In addition, very early on the problem appeared that the puppy could not stay alone well (how can you blame him after his first family…). Despite Finja’s company and diligent, almost daily training, it always caused panic when we left the apartment – even if it was only for 2 minutes. Barking, howling and lying stressed in front of the door were the symptoms of this fear of being alone.
Just to get it out of the way: despite all efforts, these patterns of behavior persisted. Therefore, after a final test with about one year, the guide school decided that the young dog would not be sent to the training for guide dogs. It would have taken too much time to train the problems.
And although we had contractually confirmed at the very beginning that we would return the dog at the age of one year, the question that followed was like a release for us: “Can you imagine keeping the dog?”, the head of the guide dog school asked us.
We didn’t have to think for a second, as we had been looking forward to the moment when the sponsor dog would have to leave us again with deepest sorrow. It was clear from the beginning and we could prepare ourselves for it. And yet one cannot tell the heart for whom it beats. And love cannot be rationalized away.
So now there were four of us. Like, really.
Whoever hasn’t guessed or suspected it so far: this black ball of wool was Summer, our black Labrador devil. And exactly this was now an inherent part of our family.
Summer may stay
Due to the traumatic time in the first family, Summers problem was still big after almost a year with us and challenged us again and again. Because that way, cinema visits or longer shopping trips were not possible for either of us. With Finja it was super easy back then and she had 0.0 stress when she had to be alone for a few hours. Because we had practiced this from a very young age and she got used to it carefully. Summer on the other hand always had panic and cried really hard. She didn’t care that Finja was with her, she always needed a person as a reference point. So it was a really long and very small training with her. Now she can stay alone for a few hours, but you can still feel that it is a kind of relief for her when the pack is together again.
Tips for the perfect dog hairstyle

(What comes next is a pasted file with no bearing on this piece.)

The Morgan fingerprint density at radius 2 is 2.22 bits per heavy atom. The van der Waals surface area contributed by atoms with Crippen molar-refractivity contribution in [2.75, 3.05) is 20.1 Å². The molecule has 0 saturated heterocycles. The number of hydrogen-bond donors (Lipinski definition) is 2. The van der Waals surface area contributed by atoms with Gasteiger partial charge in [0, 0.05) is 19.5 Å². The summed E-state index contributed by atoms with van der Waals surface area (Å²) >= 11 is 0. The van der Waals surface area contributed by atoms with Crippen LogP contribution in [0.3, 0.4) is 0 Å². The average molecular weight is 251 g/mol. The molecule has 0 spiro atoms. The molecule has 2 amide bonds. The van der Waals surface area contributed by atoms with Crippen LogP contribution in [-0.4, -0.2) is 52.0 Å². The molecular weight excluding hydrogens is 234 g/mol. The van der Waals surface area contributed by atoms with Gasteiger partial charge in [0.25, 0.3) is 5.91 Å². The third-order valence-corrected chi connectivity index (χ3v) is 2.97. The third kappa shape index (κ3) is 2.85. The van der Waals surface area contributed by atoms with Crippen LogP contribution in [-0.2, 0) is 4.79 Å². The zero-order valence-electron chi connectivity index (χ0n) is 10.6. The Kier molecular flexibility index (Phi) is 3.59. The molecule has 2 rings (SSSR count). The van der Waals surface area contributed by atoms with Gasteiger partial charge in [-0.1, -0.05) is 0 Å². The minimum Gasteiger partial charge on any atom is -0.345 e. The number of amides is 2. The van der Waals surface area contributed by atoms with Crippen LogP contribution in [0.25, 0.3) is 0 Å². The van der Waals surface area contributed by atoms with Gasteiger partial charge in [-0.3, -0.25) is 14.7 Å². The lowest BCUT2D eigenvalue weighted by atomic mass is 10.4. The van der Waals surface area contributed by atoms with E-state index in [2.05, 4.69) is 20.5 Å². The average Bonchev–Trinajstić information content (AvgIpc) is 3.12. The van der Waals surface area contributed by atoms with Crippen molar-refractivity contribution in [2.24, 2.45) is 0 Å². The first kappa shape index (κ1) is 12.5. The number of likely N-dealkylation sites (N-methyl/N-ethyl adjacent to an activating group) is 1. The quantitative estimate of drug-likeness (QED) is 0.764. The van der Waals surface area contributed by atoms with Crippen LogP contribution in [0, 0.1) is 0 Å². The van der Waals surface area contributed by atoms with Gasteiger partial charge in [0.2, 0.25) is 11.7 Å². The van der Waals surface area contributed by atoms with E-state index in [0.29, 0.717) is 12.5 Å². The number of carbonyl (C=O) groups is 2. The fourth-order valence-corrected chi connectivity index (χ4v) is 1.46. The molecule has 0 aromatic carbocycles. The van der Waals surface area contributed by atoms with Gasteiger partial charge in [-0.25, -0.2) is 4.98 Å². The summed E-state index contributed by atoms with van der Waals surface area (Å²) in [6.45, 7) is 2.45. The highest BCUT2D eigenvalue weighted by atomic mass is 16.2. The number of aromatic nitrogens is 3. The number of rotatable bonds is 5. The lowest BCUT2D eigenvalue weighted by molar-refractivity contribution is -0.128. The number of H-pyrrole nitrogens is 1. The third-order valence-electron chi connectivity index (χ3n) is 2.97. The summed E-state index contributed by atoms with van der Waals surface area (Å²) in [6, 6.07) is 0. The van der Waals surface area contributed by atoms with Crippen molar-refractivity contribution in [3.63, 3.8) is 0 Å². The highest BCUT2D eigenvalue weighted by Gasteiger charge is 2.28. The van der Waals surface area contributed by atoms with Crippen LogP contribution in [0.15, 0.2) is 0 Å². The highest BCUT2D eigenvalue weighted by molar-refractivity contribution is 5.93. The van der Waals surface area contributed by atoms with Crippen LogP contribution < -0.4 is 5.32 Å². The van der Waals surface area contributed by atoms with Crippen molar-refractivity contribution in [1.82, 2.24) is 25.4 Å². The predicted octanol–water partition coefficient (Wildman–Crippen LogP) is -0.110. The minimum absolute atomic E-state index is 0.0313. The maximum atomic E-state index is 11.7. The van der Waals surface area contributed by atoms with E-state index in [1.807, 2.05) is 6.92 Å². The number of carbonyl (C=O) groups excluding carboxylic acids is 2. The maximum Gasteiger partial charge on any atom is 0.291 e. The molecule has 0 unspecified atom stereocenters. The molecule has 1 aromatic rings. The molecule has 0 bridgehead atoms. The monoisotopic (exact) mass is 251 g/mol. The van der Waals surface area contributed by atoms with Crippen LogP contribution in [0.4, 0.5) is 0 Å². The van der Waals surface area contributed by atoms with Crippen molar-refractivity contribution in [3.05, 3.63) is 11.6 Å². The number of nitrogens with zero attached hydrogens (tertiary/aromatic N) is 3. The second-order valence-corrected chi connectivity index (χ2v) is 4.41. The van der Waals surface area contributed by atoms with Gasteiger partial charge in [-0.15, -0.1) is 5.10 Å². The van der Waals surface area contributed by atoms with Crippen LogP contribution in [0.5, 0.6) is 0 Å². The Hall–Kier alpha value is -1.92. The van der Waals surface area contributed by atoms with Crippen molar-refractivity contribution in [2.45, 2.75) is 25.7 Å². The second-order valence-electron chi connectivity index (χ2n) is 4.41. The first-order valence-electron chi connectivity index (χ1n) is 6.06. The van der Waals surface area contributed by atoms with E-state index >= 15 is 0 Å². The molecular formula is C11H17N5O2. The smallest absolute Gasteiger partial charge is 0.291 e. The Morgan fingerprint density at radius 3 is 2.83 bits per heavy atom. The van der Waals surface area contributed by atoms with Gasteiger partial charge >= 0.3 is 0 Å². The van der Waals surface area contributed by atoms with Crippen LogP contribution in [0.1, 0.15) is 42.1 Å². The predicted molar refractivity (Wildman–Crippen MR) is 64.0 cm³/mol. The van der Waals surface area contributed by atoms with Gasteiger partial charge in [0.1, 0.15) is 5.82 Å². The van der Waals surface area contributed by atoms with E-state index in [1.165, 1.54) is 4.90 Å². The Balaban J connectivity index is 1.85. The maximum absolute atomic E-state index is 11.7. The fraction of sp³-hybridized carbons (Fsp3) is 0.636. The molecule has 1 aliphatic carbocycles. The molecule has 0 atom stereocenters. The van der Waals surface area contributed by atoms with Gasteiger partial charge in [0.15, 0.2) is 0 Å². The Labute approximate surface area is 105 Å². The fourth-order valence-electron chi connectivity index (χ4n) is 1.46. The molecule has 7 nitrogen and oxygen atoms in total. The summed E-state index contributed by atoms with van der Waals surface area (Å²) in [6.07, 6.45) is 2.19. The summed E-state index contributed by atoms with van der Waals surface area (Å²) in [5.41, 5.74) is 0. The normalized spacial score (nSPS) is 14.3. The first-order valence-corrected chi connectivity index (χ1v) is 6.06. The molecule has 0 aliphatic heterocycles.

The well being of the dog should be close to the heart of every owner. In order to guarantee this and to let the four-legged friend shine in the best possible light, a continuous coat care is necessary. A handsome appearance is obligatory for this. We will tell you how to bring out the coat of your pet perfectly by trimming and clipping and how to arm your four-legged friend against the summer heat.
Thanks to an electric clipper you can trim the fur of your doggo to the perfect hair length in no time at all. But beware: proceed with care when clipping so that the haircut is not too short. If it becomes too short, the dog loses its natural weather protection. As a rule of thumb, a minimum length of about one centimetre should be maintained. Never cut down to the skin! Work your way slowly step by step from the head to the rear end. Remember to remove hair and fur knots between the paw pads. Hair behind the ears may also be gently removed. To get rid of the remaining hair, a final bath is advisable.
Dog Fur Trimming
While trimming the coat during clipping, you get the hair into shape during trimming. Using a trimming knife you can easily remove old and dead hair. When trimming, the hair is virtually plucked out – this method is particularly suitable for rough-haired dog breeds. If the hair is simply shortened here using scissors, it grows back wiry and correspondingly hard. With pure scissors, the new coat cannot penetrate the skin. However, if the hair is removed with the root, the coat can grow back again. The positive side effect: the itching caused by regrowing hair is reduced. Carefully pluck out any excess hair about every 14 days.
The Dog Hairdresser
Nowadays there are special hairdressers for dogs in many cities like here in Denver, who take care of the needs of the four-legged friends and provide the animal clientele with all-round care. The dog will certainly get the optimal hairstyle from the specialist in the dog salon. The dog hairdresser also has a large selection of equipment at his disposal (thinning scissors, manual clippers, electric clippers etc.). Depending on the size of the dog and the structure of the coat, the costs range from 25 to 50 dollars.
The Right Time
When treating your dog’s coat, you must take the seasons into account. For example, some long-haired breeds must be given a summer cut before the hot summer months, otherwise the dense undercoat can cause heat stroke. In winter, you must pay less attention to the coat in general and more to the small tufts between the toes: Trim them so that no ice can accumulate when walking through the snow. Hard snow globules on the paws are extremely unpleasant for dogs.